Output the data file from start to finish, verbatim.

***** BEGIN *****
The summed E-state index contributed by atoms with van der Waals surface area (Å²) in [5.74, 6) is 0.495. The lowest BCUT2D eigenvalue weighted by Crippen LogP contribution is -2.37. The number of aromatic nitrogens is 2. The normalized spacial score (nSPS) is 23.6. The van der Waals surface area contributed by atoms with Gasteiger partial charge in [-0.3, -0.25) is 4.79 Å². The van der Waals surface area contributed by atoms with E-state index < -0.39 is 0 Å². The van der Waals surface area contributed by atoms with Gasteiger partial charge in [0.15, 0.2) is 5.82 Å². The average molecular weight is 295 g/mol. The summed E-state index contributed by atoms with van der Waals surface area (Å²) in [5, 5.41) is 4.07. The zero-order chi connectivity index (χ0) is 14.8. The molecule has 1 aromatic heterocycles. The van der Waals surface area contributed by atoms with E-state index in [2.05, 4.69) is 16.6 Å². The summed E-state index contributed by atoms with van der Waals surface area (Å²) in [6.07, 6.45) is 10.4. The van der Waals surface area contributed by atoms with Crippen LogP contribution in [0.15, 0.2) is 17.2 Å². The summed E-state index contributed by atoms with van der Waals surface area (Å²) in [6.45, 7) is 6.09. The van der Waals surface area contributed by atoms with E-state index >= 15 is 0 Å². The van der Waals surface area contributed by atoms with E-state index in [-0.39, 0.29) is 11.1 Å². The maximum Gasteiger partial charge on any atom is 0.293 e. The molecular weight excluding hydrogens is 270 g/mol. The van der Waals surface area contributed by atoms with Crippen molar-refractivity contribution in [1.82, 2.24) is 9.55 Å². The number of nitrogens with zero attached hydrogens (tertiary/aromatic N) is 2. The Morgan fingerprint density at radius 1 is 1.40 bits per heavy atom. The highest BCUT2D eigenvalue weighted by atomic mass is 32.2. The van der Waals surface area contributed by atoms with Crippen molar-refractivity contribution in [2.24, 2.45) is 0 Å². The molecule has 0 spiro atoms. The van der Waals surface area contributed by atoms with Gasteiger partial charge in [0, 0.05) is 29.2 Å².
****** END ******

The summed E-state index contributed by atoms with van der Waals surface area (Å²) in [5.74, 6) is 0.495. The lowest BCUT2D eigenvalue weighted by Crippen LogP contribution is -2.37. The number of aromatic nitrogens is 2. The normalized spacial score (nSPS) is 23.6. The van der Waals surface area contributed by atoms with Gasteiger partial charge in [-0.3, -0.25) is 4.79 Å². The van der Waals surface area contributed by atoms with E-state index < -0.39 is 0 Å². The van der Waals surface area contributed by atoms with Gasteiger partial charge in [0.15, 0.2) is 5.82 Å². The average molecular weight is 295 g/mol. The summed E-state index contributed by atoms with van der Waals surface area (Å²) in [5, 5.41) is 4.07. The zero-order chi connectivity index (χ0) is 14.8. The molecule has 1 aromatic heterocycles. The van der Waals surface area contributed by atoms with E-state index in [2.05, 4.69) is 16.6 Å². The summed E-state index contributed by atoms with van der Waals surface area (Å²) in [6.07, 6.45) is 10.4. The van der Waals surface area contributed by atoms with Crippen LogP contribution in [0.15, 0.2) is 17.2 Å². The summed E-state index contributed by atoms with van der Waals surface area (Å²) in [6.45, 7) is 6.09. The van der Waals surface area contributed by atoms with E-state index >= 15 is 0 Å². The van der Waals surface area contributed by atoms with E-state index in [-0.39, 0.29) is 11.1 Å². The maximum Gasteiger partial charge on any atom is 0.293 e. The molecular weight excluding hydrogens is 270 g/mol. The van der Waals surface area contributed by atoms with Crippen molar-refractivity contribution in [1.82, 2.24) is 9.55 Å². The number of nitrogens with zero attached hydrogens (tertiary/aromatic N) is 2. The Morgan fingerprint density at radius 1 is 1.40 bits per heavy atom. The highest BCUT2D eigenvalue weighted by atomic mass is 32.2. The van der Waals surface area contributed by atoms with Crippen molar-refractivity contribution in [2.24, 2.45) is 0 Å². The molecule has 0 spiro atoms. The van der Waals surface area contributed by atoms with Gasteiger partial charge in [0, 0.05) is 29.2 Å².